The Giants had beaten the Redskins six consecutive times. In Washington, New York, with different coaches and quarterbacks, gold or white pants, it didn’t matter. If the Redskins and Giants showed up, the Giants won. Not this Sunday. The Redskins beat the Giants 28-14 and in doing so took control of the second half in a way that Redskins fans haven’t seen in, oh, the last two decades.
Yes, the Giants are an injured group and were missing several of their best players on defense (the Redskins were missing one of their better players in safety LaRon Landry as well). The Redskins are not often a good team. They usually take their opportunities, take them to the horse track, and bet on the fat jockey.
The Redskins faced similar situations—injured team coming to your home stadium—many times over the past 20 years and mostly have failed to accept the gifts the football Gods have bestowed.
Sunday they found it in them. When Eli Manning, the quarterback who gives until it hurts his team, tried to throw an ill-advised screen pass through the hands of rookie linebacker Ryan Kerrigan. Conversely, when Redskins quarterback Rex Grossman was sacked and the Giants recovered his fumble in Redskins territory, the end result was a field goal attempt, not a touchdown dance. Even more convincingly, the field goal attempt was blocked. Who exactly are these guys in the burgundy shirts and gold pants? Not the Redskins, who are usually the victims of such behavior, not its creators.
And yet, if you’re interested in a repeat performance, the solid play of the offense and the above average play of the defense obscured what may be the unsung story line: no major injuries. The Redskins all emerged relatively unscathed, boding well for next week’s match up with Arizona.
Though you won’t see me place a penny on it, this means it’s more likely that Rex Grossman has another 300-yard/zero-interception game in him. Literally since the days of Sammy Baugh (the 1940s) the Redskins haven’t had a quarterback who has managed to stick around for longer than a few years. There has been no Peyton Manning, no Tom Brady. There hasn’t even been a productive but not Hall of Fame level 10-year starter like Matt Hasselbeck. Nobody is claiming that is about to change now that Grossman is here, but the reason quarterbacks have not stuck around long in DC is because they haven’t played very well. Sometimes that’s been the fault of lousy coaching, sometimes it’s been a bad supporting cast, sometimes the quarterback himself has lacked the ability to play well in the NFL, and often it’s been some portion of all three. Grossman may not be any kind of long-term answer, and after one game it would be foolish to make any proclamations, but simply receiving competent play from the most important position on the field would go a long way towards making the 2011 season one Redskins fans don’t try to forget as soon as it ends.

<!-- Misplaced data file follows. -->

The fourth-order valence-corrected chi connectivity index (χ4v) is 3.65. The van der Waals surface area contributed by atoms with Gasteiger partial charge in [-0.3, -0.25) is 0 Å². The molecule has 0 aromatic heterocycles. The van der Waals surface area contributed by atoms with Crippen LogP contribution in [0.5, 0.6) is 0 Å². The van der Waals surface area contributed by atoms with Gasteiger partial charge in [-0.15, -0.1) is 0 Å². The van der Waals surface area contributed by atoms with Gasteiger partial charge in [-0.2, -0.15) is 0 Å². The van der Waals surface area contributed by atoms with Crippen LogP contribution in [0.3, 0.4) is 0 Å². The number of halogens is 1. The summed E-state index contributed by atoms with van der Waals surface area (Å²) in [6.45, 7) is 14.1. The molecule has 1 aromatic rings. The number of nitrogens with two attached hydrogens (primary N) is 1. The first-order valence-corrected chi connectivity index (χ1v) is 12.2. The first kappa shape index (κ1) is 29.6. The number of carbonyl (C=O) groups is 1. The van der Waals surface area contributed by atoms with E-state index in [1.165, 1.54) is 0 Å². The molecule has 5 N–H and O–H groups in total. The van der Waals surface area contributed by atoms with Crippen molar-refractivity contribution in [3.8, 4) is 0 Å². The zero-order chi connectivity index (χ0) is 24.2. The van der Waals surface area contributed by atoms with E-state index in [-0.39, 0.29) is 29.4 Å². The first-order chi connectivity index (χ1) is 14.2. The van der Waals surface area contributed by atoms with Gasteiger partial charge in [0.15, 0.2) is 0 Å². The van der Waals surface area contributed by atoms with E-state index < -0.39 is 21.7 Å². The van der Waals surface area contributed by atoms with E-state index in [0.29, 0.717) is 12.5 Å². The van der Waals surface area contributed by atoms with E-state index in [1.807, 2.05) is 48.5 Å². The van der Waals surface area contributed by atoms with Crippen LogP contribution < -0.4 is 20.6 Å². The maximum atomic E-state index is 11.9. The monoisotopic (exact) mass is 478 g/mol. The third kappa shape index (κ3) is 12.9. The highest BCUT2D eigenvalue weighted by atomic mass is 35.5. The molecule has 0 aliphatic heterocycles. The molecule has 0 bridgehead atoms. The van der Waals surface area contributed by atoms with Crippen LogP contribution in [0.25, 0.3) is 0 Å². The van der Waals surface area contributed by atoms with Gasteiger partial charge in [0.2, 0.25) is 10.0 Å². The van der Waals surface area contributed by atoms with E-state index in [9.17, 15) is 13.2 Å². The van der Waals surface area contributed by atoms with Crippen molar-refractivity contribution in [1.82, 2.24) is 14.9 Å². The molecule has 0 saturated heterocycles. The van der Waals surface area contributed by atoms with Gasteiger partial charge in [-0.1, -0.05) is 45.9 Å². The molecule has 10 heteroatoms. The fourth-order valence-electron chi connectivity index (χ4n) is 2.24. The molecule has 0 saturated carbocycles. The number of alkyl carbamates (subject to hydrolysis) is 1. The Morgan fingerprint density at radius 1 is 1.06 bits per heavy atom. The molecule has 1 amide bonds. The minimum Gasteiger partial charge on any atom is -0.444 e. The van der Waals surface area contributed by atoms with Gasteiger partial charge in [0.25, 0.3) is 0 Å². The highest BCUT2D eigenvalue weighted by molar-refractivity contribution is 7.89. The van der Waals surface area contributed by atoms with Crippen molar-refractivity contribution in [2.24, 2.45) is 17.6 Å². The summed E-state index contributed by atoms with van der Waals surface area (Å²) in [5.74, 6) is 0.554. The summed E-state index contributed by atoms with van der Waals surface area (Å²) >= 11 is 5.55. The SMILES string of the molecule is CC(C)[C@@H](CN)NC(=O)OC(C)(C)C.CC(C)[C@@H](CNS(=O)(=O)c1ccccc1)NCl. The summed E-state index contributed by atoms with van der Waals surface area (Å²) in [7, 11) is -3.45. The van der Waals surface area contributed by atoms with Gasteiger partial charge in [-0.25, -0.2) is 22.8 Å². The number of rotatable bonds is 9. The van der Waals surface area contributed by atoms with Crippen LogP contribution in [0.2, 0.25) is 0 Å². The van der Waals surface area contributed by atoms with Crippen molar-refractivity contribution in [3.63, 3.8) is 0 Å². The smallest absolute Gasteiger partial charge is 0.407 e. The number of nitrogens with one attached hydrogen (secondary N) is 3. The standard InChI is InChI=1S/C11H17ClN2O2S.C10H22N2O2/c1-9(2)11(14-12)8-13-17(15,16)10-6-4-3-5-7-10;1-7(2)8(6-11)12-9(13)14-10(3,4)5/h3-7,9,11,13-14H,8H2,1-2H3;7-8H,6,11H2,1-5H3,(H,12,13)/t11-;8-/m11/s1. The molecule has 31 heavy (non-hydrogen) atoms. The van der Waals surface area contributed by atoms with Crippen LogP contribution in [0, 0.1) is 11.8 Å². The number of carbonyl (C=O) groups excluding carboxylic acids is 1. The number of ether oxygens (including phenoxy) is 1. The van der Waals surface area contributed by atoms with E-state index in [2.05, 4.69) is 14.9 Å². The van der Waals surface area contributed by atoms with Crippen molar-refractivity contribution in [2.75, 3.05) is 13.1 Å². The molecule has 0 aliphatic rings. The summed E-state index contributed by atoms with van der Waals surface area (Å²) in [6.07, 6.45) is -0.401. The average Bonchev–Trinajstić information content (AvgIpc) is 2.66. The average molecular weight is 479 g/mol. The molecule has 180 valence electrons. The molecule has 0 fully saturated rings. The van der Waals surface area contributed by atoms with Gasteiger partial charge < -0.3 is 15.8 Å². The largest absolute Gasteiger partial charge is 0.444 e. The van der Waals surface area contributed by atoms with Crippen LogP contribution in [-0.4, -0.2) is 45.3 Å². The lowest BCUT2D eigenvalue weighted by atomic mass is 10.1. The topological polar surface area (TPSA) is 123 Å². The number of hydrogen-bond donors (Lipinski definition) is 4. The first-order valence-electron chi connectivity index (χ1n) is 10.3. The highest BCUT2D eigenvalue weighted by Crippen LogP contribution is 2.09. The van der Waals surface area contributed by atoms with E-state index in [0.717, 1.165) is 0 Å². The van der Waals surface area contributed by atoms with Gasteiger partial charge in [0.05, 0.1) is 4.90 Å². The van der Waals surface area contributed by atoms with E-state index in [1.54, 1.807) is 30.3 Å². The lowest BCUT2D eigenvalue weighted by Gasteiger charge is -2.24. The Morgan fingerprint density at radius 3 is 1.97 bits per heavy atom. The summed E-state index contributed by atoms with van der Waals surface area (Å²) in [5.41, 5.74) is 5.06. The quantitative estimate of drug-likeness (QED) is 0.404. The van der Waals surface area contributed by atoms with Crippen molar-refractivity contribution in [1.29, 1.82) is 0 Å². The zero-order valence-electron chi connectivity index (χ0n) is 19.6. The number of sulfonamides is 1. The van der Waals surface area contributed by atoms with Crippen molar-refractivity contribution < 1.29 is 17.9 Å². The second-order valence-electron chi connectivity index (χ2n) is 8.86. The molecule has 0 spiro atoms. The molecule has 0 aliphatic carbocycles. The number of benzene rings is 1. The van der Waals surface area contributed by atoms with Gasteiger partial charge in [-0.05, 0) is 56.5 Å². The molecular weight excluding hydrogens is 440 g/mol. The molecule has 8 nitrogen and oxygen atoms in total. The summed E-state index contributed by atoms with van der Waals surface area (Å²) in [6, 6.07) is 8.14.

Even with all the optimism, I keep coming to this thought: Is there anything more illusory than an opening week win in the NFL? Many teams start out 1-0 and nothing comes of it.
The Redskins win over the decimated Giants is a small step. The Giants were missing many of their best players but the Redskins rallied to overcome two first half deficits, and shut the Giants out in the second half. In doing so they avoided heart palpitations from what I like to call the oh-my-God-two-seconds-left-I-can’t-believe-that-[positive/negative thing]-just-happened-I’m-going-to-run-naked-through-the-streets-and-urinate-on-the-nearest-police-car-I-find syndrome. In case it isn’t obvious, this is where two teams essentially play to a draw with the game decided by some random bounce of the ball at the last second. Good teams don’t lose many games on bad bounces at the last second because good teams don’t let many games get to that point. To the Redskins credit, when they took a big lead, they kept it. When they had the game in their grasp they didn’t let it go.
There are 16 games in an NFL season. That’s 16 games where in the team can fail, get hurt, lose, humiliated, turn on their coach. Sixteen different opportunities for failure. The Redskins have been good at seizing those opportunities and living them to the fullest. One game doesn’t change that, these are still the Redskins, but one win sure helps you forget some of it, at least for a week.